Marketing a new book is a challenge no matter where you start, and marketing a self-published book is a world of its own. Where do you begin? How do you get people to care about your work, particularly if you have not yet cultivated a following?
Pia Silva, self-published author of Badass Your Brand and entrepreneur #girlboss, used some incredible strategies that did wonders for her book’s sales and promotion on Amazon. With over two hundred and fifty online reviews (most of them five star!) and guest appearances on hundreds of podcasts, Pia knows what she’s doing when it comes to promoting and sharing a self-published book.
Natasa Lekic, founder of NY Book Editors, sat down with Pia to pick her brain about the best tactics she used to launch Badass Your Brand into a soaring sales success.
Map Out Your Strategy for Getting book Reviews Early
"I think the difference between having five or six reviews on Amazon and having a hundred and five is tremendous," says Pia.
We couldn't agree more.
Pia’s goal was to get one-hundred reviews for her book. She made a list of one-hundred people she knew and reached out to them for reviews individually. Please note: You shouldn’t automate a message and only change the names — you need to make these highly customized to each and every person on your list.
Download the copy Pia used when she reached out to request book reviews.
In the first email, you need to get the buy-in of the recipient. Ask whether they would be willing to post an honest review if you email a free PDF of your book to them.
In Pia’s email (which you should download!) she also stressed how important reviews are for a new author.
You’re probably thinking this sounds like too much work, and it is. As Pia says:
“Individually contacting one hundred people and going back and forth with them and getting their commitment is a lot of time and work for a review on Amazon.”
When you look at the results and see how 50-60 reviews (which was her number when she launched) tend to create a tipping point, you can understand the importance of putting in that work early on.
To understand Pia’s approach to getting reviews in greater detail, watch the interview by clicking below.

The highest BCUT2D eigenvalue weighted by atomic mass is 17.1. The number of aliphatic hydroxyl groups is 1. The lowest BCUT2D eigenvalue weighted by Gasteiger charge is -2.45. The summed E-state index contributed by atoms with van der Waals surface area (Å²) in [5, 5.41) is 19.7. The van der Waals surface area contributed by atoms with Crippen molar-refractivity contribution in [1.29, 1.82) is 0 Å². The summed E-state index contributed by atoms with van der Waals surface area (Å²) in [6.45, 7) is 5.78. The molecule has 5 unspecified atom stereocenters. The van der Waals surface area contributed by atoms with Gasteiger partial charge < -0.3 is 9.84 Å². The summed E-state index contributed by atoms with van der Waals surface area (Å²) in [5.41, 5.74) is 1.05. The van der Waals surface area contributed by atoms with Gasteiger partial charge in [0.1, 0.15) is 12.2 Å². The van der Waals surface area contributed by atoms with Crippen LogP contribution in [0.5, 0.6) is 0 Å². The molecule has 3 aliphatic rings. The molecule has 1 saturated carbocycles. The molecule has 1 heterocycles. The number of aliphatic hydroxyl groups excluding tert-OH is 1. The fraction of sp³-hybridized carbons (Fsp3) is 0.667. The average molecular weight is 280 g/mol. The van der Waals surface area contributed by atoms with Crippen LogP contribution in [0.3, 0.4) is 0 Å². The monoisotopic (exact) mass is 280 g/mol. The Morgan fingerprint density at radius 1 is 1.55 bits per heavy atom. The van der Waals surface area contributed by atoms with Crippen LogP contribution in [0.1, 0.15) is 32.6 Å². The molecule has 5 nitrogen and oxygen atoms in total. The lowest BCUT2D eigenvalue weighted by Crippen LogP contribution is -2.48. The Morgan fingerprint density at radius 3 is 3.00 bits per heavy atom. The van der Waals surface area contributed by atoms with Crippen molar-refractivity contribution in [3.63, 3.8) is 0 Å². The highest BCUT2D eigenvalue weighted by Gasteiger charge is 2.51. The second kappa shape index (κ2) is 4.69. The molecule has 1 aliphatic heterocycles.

Stress that You Want Honest Reviews
Pia stressed that she was asking for honest reviews, even when reaching out to people she knows. There are two reasons for this.
- Genuine responses help attract the right readers. As Pia told her reviewers, “If you didn’t like [the book] or it wasn’t applicable, I’d like for you to say why because I want people who buy the book to resonate with it. If it’s not for them, I don’t want them to buy the book.”
- A lack of different ratings makes the book reviews look suspicious. If all a new reader sees when they take a look at your book reviews are perfect five stars with little to no nuance, they are going to assume something is up and may not trust those reviews enough to purchase your book. Pia says, “If you don’t like it, by all means put a negative review. I want them to know that these are real reviews.”
Focus on the Pre-Orders
Pia reached out to a bigger list for pre-orders. She said, “Anybody who pre-orders the book, I will send you a PDF copy now.”
To get those sales under pre-order rather than wait until after the book launched, Pia followed these steps:
How to Get Pre-Orders
- Send a pre-order link and ask for a screenshot of the receipt.
- Send a PDF of the book as soon as you receive the receipt.
- Offer another incentive (such as a webinar) to people who pre-order.
Amazon in particular treats sales and pre-orders in the same way. Learn about this in greater detail in the interview.
In summary, getting pre-orders right before your launch day will help your book reach the top seller’s list in its categories, an ideal position to be in to get in front of the eyes of brand new readers.